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NYU expert: Tobacco harm reduction research plagued by ‘zombie’ theories

13 Jan 2021 / 13:45 H.

AN expert on tobacco dependence and treatment from the New York University’s (NYU) School of Global Public Health has voiced concern over “zombie theories” which plague tobacco harm reduction (THR) research.

In his presentation at the Virtual E-Cigarette Summit 2020, Dr. Raymond Niaura, a professor of Social and Behavioral Sciences at NYU, said the scientific agenda on THR research was being driven by interest groups rather than scientists.

As such, he said, the agenda comprised “zombie theories”, which “cannot be killed by evidence and refuse to die”.

Niaura zeroed in on three such theories including the “Gateway theory” which claims that the use of vape leads to naive users like youth taking up smoking. The other two theories are that the use of vape does not help smokers quit and that it causes biological harm.

“The Gateway theory has been floating around for a long time, not just in tobacco, but the study of all drug use, but it’s taken on a particularly virulent life of its own in the realm of tobacco,” Niaura said.

One such example, he said, was the 2018 study by The National Academies of Sciences, Engineering, and Medicine (NASEM).

That study concluded that vape increases the risk of using combustible tobacco cigarettes among youth despite evidence that cigarette smoking is actually on the decline.

“They (NASEM) pretty much dismissed this evidence and concluded, at least in their view, they didn’t think that vape use had anything to do with cigarette smoking decline in youth.”

In fact, he said, a recent study published in the Addiction journal took NASEM to task over its findings.

“What they note in reviewing much of the same evidence is that it is limited by publication bias, high sample attrition, and inadequate adjustment for potential confounders.

“Please stop, no Gateway studies. But if you must study this hypothesis, please do a better job of measuring confounding factors and use proper causal inference methods,” he said, adding very few gateway studies do this.

On the “zombie theory” that vape do not help smokers quit, he said this stemmed from studies that included observational studies that are limited and prone to user bias.

More recent studies, Niaura said, like the 2019 randomised controlled trial (RCT) published in the New England Journal of Medicine and the 2020 Cochrane Review which concluded that vape outperforms nicotine replacement therapy in helping smokers kick the habit.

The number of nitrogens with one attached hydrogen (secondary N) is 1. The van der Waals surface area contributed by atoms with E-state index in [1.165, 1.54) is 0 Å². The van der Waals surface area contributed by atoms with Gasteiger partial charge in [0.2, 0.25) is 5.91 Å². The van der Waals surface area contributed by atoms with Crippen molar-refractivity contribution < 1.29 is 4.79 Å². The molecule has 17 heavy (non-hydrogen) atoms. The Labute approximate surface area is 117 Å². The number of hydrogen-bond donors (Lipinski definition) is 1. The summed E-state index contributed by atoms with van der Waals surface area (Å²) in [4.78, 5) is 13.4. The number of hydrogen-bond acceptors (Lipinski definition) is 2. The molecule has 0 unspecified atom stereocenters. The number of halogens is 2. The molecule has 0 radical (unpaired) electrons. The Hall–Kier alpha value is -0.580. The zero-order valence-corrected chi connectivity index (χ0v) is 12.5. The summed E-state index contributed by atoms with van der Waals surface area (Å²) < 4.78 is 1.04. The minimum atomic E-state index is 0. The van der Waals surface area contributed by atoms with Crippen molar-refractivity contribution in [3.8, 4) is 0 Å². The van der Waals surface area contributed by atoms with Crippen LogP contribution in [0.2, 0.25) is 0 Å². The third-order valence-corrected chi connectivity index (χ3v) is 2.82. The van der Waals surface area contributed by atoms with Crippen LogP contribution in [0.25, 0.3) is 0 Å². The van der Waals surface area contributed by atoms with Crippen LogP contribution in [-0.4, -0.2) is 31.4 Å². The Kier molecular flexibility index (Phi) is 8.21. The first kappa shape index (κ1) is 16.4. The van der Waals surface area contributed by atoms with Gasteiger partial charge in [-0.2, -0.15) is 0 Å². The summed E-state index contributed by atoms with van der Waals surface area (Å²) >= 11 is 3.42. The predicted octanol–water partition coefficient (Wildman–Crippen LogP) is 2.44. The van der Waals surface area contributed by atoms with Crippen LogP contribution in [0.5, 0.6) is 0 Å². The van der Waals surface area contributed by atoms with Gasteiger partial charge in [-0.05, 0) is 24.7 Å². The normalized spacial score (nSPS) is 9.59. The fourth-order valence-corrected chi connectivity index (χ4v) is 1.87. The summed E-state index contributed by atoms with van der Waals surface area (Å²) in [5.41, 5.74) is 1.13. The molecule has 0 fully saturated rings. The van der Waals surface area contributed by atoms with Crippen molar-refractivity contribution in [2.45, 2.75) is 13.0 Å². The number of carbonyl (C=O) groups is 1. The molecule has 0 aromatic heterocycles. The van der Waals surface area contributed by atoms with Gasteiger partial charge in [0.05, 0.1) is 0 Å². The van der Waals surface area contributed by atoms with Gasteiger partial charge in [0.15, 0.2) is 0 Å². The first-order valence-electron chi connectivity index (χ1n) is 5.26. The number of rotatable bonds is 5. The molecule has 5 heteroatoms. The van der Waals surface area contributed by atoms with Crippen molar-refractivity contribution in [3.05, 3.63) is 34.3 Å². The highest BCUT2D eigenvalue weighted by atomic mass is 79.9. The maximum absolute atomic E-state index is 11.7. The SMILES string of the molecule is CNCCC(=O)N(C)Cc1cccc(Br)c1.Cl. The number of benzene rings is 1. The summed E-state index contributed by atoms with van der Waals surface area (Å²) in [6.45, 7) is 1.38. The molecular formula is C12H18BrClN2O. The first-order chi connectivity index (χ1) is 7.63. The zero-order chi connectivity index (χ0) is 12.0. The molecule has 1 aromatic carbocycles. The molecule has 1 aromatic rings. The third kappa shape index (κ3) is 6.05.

RCTs, he added, was the way to go in researching THR.

On the final “zombie theory” that the use of vape causes biological harms, Niaura pointed to a recent study published in the JAMA Network Open journal, a medical journal published by the American Medical Association.

That study looked at the effects of switching to vape from cigarettes and measures carcinogenicity and exposure.

Biomarker data in that study, he said, showed “fairly dramatic” reductions in smokers who switched to vape, and even some reductions in the dual user category relative to the cigarette-only category.

“What’s important about studies like this? Well, they include all the users, so you have people who have switched completely (to vape), people who are in between (dual users), and people who remain cigarette smokers,” Niaura said.

He said more than a dozen other studies show that switching to vape has dramatic beneficial benefits seen in biomarker data and health outcome data.

Niaura said there is a lack of such studies because scientists have not set the agenda, and there was a need to focus on research issues to counter “zombie theories”.

More THR studies, he said, should focus on research involving humans, the inclusion of cigarette smokers as a comparison group, and more health outcome research excluding observational studies which are “riddled” with potential confounding.

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